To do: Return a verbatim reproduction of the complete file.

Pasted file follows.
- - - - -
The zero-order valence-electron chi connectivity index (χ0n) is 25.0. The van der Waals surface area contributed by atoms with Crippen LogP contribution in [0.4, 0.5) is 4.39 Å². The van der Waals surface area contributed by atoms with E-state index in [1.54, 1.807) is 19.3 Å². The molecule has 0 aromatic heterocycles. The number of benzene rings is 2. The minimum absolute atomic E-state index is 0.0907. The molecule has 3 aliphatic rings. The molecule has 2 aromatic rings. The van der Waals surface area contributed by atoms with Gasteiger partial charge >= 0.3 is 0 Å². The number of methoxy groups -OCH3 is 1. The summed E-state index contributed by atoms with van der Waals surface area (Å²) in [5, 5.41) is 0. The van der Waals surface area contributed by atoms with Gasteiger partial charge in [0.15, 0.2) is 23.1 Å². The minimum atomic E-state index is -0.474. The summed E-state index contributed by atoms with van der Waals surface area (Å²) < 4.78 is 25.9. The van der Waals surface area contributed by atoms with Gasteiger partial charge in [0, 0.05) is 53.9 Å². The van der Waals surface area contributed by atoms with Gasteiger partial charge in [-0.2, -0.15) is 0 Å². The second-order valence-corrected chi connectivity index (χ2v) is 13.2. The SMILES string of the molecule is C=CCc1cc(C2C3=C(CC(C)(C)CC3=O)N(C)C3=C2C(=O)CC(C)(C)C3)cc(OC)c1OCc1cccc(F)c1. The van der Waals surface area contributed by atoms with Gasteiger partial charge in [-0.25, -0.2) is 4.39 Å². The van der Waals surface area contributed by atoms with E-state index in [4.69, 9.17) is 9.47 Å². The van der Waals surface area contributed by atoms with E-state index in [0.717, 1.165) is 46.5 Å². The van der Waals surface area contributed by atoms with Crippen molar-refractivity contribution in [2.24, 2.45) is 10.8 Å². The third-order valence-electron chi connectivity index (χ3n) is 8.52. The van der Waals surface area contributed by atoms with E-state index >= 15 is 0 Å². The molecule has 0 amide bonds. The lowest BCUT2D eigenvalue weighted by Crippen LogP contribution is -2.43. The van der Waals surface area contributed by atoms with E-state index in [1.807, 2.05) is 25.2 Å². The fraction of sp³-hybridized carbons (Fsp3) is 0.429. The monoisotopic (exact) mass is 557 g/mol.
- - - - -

The zero-order valence-electron chi connectivity index (χ0n) is 25.0. The van der Waals surface area contributed by atoms with Crippen LogP contribution in [0.4, 0.5) is 4.39 Å². The van der Waals surface area contributed by atoms with E-state index in [1.54, 1.807) is 19.3 Å². The molecule has 0 aromatic heterocycles. The number of benzene rings is 2. The minimum absolute atomic E-state index is 0.0907. The molecule has 3 aliphatic rings. The molecule has 2 aromatic rings. The van der Waals surface area contributed by atoms with Gasteiger partial charge >= 0.3 is 0 Å². The number of methoxy groups -OCH3 is 1. The summed E-state index contributed by atoms with van der Waals surface area (Å²) in [5, 5.41) is 0. The van der Waals surface area contributed by atoms with Gasteiger partial charge in [0.15, 0.2) is 23.1 Å². The minimum atomic E-state index is -0.474. The summed E-state index contributed by atoms with van der Waals surface area (Å²) < 4.78 is 25.9. The van der Waals surface area contributed by atoms with Gasteiger partial charge in [0, 0.05) is 53.9 Å². The van der Waals surface area contributed by atoms with Gasteiger partial charge in [-0.2, -0.15) is 0 Å². The second-order valence-corrected chi connectivity index (χ2v) is 13.2. The SMILES string of the molecule is C=CCc1cc(C2C3=C(CC(C)(C)CC3=O)N(C)C3=C2C(=O)CC(C)(C)C3)cc(OC)c1OCc1cccc(F)c1. The van der Waals surface area contributed by atoms with Gasteiger partial charge in [-0.25, -0.2) is 4.39 Å². The van der Waals surface area contributed by atoms with E-state index in [4.69, 9.17) is 9.47 Å². The van der Waals surface area contributed by atoms with E-state index in [0.717, 1.165) is 46.5 Å². The van der Waals surface area contributed by atoms with Crippen molar-refractivity contribution in [2.24, 2.45) is 10.8 Å². The third-order valence-electron chi connectivity index (χ3n) is 8.52. The van der Waals surface area contributed by atoms with E-state index >= 15 is 0 Å². The molecule has 0 amide bonds. The lowest BCUT2D eigenvalue weighted by Crippen LogP contribution is -2.43. The van der Waals surface area contributed by atoms with E-state index in [1.807, 2.05) is 25.2 Å². The fraction of sp³-hybridized carbons (Fsp3) is 0.429. The monoisotopic (exact) mass is 557 g/mol.